USPTO May Not Deny Trademark Registration Even if Mark is “Scandalous” or “Immoral”
In Iancu v. Brunetti, June 24, 2019, the U.S. Supreme Court dealt with a clothing manufacturer, who under the guise of seeking to thwart counterfeiters of its product, sought registration before the U.S. Patent & Trademark Office (USPTO) of its logo FUCT on its tee shirts.
The Court affirmed a lower federal court’s ruling that the USPTO may not refuse registration of a mark containing the “F” word or similar four-letter “cuss” words on a “viewpoint basis;” i.e., that such marks are considered “scandalous” or “immoral.” The Court came down strongly on the side of the Constitution’s First Amendment; i.e., Freedom of Speech and Expression outweighs offending the sensibilities of most citizens. All nine justices agreed that the USPTO’s basing its refusal to register this particular mark on the theory that it was “immoral” was not sufficient a rationale when placed against the First Amendment’s rights.
As to the mark being considered “scandalous,” three judges thought the USPTO could justify its refusal to register the mark on this basis alone. In 2017, the Court in Matal v.Tam also struck down the USPTO’s refusal to register a mark because that mark was allegedly “disparaging.”
In this 44 page decision, the Court suggested that it was solely within the province of Congress to redraft/amend the Lanham Act of 1905 to narrow the scope of what was considered out of bounds for trademark registration while not running afoul of the First Amendment. Clearly, “viewpoint bias” as expressed by the USPTO cannot prevail. Characterizing a mark as “lewd, sexually explicit or profane” is clearly insufficient to base a refusal to register a mark.
This decision presents an interesting contrast to the Supreme Court’s 1978 decision in FCC v. Pacifica Foundation. The Court in Pacifica upheld the FCC’s ban on stations even airing “indecent” (as well as “obscene” programming during hours when young children might be in the radio or television audience. The routine banned was George Carlin’s “Filthy Words” (aka “Seven Dirty Words”). The 5-4 decision held that because of the “pervasive nature of broadcasting,” FCC licensees have less First Amendment protection than other forms of communication.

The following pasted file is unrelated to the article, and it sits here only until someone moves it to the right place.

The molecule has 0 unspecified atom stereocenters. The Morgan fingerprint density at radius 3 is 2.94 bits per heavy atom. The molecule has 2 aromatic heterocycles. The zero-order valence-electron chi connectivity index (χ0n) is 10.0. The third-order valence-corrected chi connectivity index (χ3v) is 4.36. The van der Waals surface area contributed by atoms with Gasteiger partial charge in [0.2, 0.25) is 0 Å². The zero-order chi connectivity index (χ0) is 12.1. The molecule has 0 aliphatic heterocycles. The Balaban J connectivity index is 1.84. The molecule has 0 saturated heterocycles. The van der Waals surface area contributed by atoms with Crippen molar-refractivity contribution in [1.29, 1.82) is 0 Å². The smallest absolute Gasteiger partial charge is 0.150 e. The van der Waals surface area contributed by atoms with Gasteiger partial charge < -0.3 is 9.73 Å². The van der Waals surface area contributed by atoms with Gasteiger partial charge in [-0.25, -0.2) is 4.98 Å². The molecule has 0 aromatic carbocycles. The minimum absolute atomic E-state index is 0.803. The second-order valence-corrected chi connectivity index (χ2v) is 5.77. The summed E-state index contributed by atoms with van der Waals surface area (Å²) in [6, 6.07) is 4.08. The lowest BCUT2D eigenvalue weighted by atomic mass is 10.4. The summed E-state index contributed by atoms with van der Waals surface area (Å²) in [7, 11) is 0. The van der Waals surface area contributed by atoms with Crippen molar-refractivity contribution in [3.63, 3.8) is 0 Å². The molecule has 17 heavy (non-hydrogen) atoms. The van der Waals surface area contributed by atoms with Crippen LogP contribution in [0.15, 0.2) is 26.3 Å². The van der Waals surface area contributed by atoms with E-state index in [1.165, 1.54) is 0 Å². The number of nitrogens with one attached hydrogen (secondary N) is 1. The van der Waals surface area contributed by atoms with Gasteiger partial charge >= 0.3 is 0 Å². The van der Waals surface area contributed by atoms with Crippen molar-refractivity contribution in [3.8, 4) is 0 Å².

The USPTO could still reject obscene or vulgar marks on other grounds that the mark being reviewed “failed to function as a trademark;” was “merely descriptive” or was “deceptively misdescriptive.” Whether or not a trademark or service mark achieves USPTO registration, the first user in commerce of a distinctive mark may still claim and enforce its exclusive rights to that mark.
Pellegrin’s BriefCase SM/©
Volume 3, Issue #6, July 2019
Author’s Background: ADVERTISING MATERIAL. John Pellegrin, Esq. maintains a robust business law and management consulting practice. Areas of expertise include Intellectual Property/Internet Technology (IP/IT), business transactional and succession planning, communications, representation of clients before various government agencies (FCC, FTC, USPTO, Copyright Office, Small Business Administration, U.S. International Trade Commission, FDA, and EPA). He also has an active wills/trusts/estates practice. John is a graduate of Georgetown University (B.S.B.A. – Management) and Fordham University School of Law (Juris Doctoris). He is admitted to practice before the U.S. Supreme Court, and in Virginia, the District of Columbia, and New York.
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